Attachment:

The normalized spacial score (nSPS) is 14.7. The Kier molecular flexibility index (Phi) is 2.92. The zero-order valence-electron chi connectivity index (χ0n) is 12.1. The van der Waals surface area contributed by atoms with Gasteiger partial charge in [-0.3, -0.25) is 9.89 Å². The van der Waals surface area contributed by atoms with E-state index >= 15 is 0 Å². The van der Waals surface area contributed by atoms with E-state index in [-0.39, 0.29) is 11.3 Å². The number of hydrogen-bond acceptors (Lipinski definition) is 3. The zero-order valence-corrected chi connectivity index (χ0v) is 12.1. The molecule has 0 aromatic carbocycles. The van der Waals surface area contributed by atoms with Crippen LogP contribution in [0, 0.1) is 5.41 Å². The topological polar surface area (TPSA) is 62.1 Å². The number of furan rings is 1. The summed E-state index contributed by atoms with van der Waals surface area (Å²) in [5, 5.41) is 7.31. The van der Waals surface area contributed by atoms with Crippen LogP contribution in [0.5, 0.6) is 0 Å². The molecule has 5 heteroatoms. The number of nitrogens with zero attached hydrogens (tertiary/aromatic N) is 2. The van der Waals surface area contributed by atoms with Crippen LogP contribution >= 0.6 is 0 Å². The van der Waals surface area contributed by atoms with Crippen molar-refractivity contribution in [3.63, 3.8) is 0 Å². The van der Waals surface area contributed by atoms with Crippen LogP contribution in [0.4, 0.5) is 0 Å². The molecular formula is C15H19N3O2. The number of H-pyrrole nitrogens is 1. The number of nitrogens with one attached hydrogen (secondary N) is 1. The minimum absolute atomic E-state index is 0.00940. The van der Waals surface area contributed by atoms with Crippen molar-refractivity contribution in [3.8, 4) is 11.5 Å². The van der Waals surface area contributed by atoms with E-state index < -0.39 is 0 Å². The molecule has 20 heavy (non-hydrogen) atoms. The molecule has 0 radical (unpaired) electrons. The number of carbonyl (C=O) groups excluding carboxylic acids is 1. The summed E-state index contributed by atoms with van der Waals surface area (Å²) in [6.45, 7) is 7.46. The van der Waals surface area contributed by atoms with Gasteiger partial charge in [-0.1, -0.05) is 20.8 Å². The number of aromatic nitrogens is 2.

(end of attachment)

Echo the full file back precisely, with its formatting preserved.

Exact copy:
The normalized spacial score (nSPS) is 14.7. The Kier molecular flexibility index (Phi) is 2.92. The zero-order valence-electron chi connectivity index (χ0n) is 12.1. The van der Waals surface area contributed by atoms with Gasteiger partial charge in [-0.3, -0.25) is 9.89 Å². The van der Waals surface area contributed by atoms with E-state index >= 15 is 0 Å². The van der Waals surface area contributed by atoms with E-state index in [-0.39, 0.29) is 11.3 Å². The number of hydrogen-bond acceptors (Lipinski definition) is 3. The zero-order valence-corrected chi connectivity index (χ0v) is 12.1. The molecule has 0 aromatic carbocycles. The van der Waals surface area contributed by atoms with Crippen LogP contribution in [0, 0.1) is 5.41 Å². The topological polar surface area (TPSA) is 62.1 Å². The number of furan rings is 1. The summed E-state index contributed by atoms with van der Waals surface area (Å²) in [5, 5.41) is 7.31. The van der Waals surface area contributed by atoms with Crippen LogP contribution in [0.5, 0.6) is 0 Å². The molecule has 5 heteroatoms. The number of nitrogens with zero attached hydrogens (tertiary/aromatic N) is 2. The van der Waals surface area contributed by atoms with Crippen LogP contribution >= 0.6 is 0 Å². The van der Waals surface area contributed by atoms with Crippen molar-refractivity contribution in [3.63, 3.8) is 0 Å². The van der Waals surface area contributed by atoms with Crippen LogP contribution in [0.4, 0.5) is 0 Å². The molecular formula is C15H19N3O2. The number of H-pyrrole nitrogens is 1. The number of nitrogens with one attached hydrogen (secondary N) is 1. The minimum absolute atomic E-state index is 0.00940. The van der Waals surface area contributed by atoms with Crippen molar-refractivity contribution in [3.8, 4) is 11.5 Å². The van der Waals surface area contributed by atoms with E-state index < -0.39 is 0 Å². The molecule has 20 heavy (non-hydrogen) atoms. The molecule has 0 radical (unpaired) electrons. The number of carbonyl (C=O) groups excluding carboxylic acids is 1. The summed E-state index contributed by atoms with van der Waals surface area (Å²) in [6.45, 7) is 7.46. The van der Waals surface area contributed by atoms with Gasteiger partial charge in [-0.1, -0.05) is 20.8 Å². The number of aromatic nitrogens is 2.